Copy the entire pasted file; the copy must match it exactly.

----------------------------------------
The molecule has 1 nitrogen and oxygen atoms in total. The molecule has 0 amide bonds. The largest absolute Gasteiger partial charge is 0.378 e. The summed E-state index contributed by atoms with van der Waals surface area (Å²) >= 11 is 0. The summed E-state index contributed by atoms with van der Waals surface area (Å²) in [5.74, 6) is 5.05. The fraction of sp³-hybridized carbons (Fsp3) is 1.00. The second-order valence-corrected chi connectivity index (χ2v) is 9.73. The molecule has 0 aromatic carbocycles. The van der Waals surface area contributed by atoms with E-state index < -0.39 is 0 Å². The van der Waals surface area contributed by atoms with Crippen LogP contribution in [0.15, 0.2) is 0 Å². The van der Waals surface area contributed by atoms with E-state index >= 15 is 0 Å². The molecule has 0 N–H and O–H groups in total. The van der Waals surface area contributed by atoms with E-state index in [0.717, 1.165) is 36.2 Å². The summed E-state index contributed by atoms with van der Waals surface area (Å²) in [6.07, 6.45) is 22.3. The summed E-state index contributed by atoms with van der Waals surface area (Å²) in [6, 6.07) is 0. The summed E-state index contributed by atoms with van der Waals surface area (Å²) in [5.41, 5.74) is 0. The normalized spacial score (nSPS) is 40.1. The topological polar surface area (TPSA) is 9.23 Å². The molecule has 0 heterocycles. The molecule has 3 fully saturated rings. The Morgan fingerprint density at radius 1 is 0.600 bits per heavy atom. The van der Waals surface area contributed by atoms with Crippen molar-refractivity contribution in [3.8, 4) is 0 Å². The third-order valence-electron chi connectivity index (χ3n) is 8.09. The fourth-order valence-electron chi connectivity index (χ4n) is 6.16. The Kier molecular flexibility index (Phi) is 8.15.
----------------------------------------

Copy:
The molecule has 1 nitrogen and oxygen atoms in total. The molecule has 0 amide bonds. The largest absolute Gasteiger partial charge is 0.378 e. The summed E-state index contributed by atoms with van der Waals surface area (Å²) >= 11 is 0. The summed E-state index contributed by atoms with van der Waals surface area (Å²) in [5.74, 6) is 5.05. The fraction of sp³-hybridized carbons (Fsp3) is 1.00. The second-order valence-corrected chi connectivity index (χ2v) is 9.73. The molecule has 0 aromatic carbocycles. The van der Waals surface area contributed by atoms with E-state index < -0.39 is 0 Å². The van der Waals surface area contributed by atoms with Crippen LogP contribution in [0.15, 0.2) is 0 Å². The van der Waals surface area contributed by atoms with E-state index >= 15 is 0 Å². The molecule has 0 N–H and O–H groups in total. The van der Waals surface area contributed by atoms with E-state index in [0.717, 1.165) is 36.2 Å². The summed E-state index contributed by atoms with van der Waals surface area (Å²) in [6.07, 6.45) is 22.3. The summed E-state index contributed by atoms with van der Waals surface area (Å²) in [6, 6.07) is 0. The summed E-state index contributed by atoms with van der Waals surface area (Å²) in [5.41, 5.74) is 0. The normalized spacial score (nSPS) is 40.1. The topological polar surface area (TPSA) is 9.23 Å². The molecule has 0 heterocycles. The molecule has 3 fully saturated rings. The Morgan fingerprint density at radius 1 is 0.600 bits per heavy atom. The van der Waals surface area contributed by atoms with Crippen molar-refractivity contribution in [3.8, 4) is 0 Å². The third-order valence-electron chi connectivity index (χ3n) is 8.09. The fourth-order valence-electron chi connectivity index (χ4n) is 6.16. The Kier molecular flexibility index (Phi) is 8.15.